Originally posted by philkryder
The example listed in the URL is described by the poster as a simple case failure - and was attributed by the poster due to overpressure reloads. That's not a gun failure.
First, I was the poster, so I know exactly what the writeup says, and what all the evidence looks like, since I still have it. It is possible that there was some overpressure (impossible to say for sure), but that was not likely to cause the kB! -- it was most likely a slight out-of-battery condition. This is not a "simple case failure". The case is not designed to contain that level of pressure without support. It is a combination of several elements, the most critical are the ability to fire slightly out-of-battery (i.e.- short of full lockup) combined with a partially unsupported chamber. If the pressure was high, then that may also have been a contributing factor. If I were to rewrite the linked post about the G19 kB! (since I was the orignal author), I would more clearly characterize it as a slightly out-of-battery discharge, as this is where the evidence points. It is important that owners of the earlier models understand there is an upgrade kit to avoid this condition. If you have an early model (as listed in the link), get the upgrade!!
As for the attempt of several apologists to redefine kB! as *only* an event that completely blows up the firearm is particularly inappropriate. That is NOT the definition of kB! Attempting to redefine away is an inappropriate way to address the problem, especially when it is avoidable. That's like having a doctor who tells you it isn't cancer unless it kills you, so don't worry about it. The term kB! was coined by Dean Speir, and he calls this a kB!, so I will stick with his definition, not that of some revisionist.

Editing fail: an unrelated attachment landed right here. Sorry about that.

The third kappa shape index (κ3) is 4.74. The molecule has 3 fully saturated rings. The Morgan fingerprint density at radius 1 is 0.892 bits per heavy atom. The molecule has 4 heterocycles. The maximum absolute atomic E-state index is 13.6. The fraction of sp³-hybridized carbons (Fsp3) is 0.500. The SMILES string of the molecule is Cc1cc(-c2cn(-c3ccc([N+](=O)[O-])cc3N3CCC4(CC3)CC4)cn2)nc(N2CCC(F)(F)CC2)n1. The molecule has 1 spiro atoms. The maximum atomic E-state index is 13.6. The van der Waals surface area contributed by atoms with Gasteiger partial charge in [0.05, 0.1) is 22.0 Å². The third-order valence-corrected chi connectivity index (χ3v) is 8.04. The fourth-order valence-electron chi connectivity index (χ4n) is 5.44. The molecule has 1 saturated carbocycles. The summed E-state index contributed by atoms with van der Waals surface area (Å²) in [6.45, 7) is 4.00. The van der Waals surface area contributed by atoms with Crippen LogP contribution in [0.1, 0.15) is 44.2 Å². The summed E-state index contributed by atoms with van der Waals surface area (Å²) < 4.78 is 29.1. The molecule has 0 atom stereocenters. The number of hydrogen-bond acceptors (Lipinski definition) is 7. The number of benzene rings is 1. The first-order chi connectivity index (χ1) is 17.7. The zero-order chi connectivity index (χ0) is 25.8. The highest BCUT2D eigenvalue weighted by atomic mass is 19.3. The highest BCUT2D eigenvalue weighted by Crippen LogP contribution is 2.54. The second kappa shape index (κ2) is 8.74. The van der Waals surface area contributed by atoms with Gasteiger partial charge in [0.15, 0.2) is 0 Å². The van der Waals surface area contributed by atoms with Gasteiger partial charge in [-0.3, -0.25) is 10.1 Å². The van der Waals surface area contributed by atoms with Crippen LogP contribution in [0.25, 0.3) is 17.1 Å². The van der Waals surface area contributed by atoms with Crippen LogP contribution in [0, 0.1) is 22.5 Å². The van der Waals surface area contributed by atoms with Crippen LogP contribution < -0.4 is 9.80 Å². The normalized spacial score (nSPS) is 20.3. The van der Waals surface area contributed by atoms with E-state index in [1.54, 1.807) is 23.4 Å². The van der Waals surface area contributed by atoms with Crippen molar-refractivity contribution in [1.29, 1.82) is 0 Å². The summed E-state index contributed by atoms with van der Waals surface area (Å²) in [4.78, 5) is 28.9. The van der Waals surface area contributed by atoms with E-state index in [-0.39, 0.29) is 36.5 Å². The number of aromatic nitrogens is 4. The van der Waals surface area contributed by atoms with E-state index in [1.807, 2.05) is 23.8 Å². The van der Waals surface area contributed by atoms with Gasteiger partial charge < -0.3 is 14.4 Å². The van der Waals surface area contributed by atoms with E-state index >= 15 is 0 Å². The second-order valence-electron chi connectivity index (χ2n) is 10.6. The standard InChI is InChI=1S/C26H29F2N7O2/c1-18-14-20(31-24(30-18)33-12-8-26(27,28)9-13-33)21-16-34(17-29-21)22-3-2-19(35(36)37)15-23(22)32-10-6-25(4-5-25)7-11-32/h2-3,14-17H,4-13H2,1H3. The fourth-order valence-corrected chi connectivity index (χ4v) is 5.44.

For those worried about the problem, read the linked acticle (above) about the upgrade kit and find out if your model needs it. Glock should have called it a recall and gotten the word out, but they didn't. Even without the upgrade, you will be okay if you avoid reloads, lead, plated slugs, and Federal cases (unless you really
know what you are doing, or like taking chances). Do this and you will not have a problem. This sure beats wringing your hands and wondering if you are okay.
If you do experience a kB!, please share the detailed info so we are all kept informed, and make sure you report it to Glock and the ammo manufacturer, and one of them will take care of the parts and repairs.